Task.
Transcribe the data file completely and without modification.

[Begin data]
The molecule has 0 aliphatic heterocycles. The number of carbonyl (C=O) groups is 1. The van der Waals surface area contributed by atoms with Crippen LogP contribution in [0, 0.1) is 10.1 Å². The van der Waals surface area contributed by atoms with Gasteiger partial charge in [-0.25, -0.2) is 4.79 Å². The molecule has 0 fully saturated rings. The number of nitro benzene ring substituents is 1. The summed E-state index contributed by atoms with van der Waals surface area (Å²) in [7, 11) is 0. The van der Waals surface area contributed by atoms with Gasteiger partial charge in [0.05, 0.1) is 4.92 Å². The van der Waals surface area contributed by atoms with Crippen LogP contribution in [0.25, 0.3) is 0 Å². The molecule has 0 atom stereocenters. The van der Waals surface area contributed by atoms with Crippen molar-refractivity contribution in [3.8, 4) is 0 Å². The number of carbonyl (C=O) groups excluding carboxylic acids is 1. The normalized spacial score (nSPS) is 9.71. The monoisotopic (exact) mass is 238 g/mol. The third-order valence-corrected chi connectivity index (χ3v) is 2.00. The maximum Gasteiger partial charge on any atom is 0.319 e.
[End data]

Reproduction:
The molecule has 0 aliphatic heterocycles. The number of carbonyl (C=O) groups is 1. The van der Waals surface area contributed by atoms with Crippen LogP contribution in [0, 0.1) is 10.1 Å². The van der Waals surface area contributed by atoms with Gasteiger partial charge in [-0.25, -0.2) is 4.79 Å². The molecule has 0 fully saturated rings. The number of nitro benzene ring substituents is 1. The summed E-state index contributed by atoms with van der Waals surface area (Å²) in [7, 11) is 0. The van der Waals surface area contributed by atoms with Gasteiger partial charge in [0.05, 0.1) is 4.92 Å². The van der Waals surface area contributed by atoms with Crippen LogP contribution in [0.25, 0.3) is 0 Å². The molecule has 0 atom stereocenters. The van der Waals surface area contributed by atoms with Crippen molar-refractivity contribution in [3.8, 4) is 0 Å². The number of carbonyl (C=O) groups excluding carboxylic acids is 1. The normalized spacial score (nSPS) is 9.71. The monoisotopic (exact) mass is 238 g/mol. The third-order valence-corrected chi connectivity index (χ3v) is 2.00. The maximum Gasteiger partial charge on any atom is 0.319 e.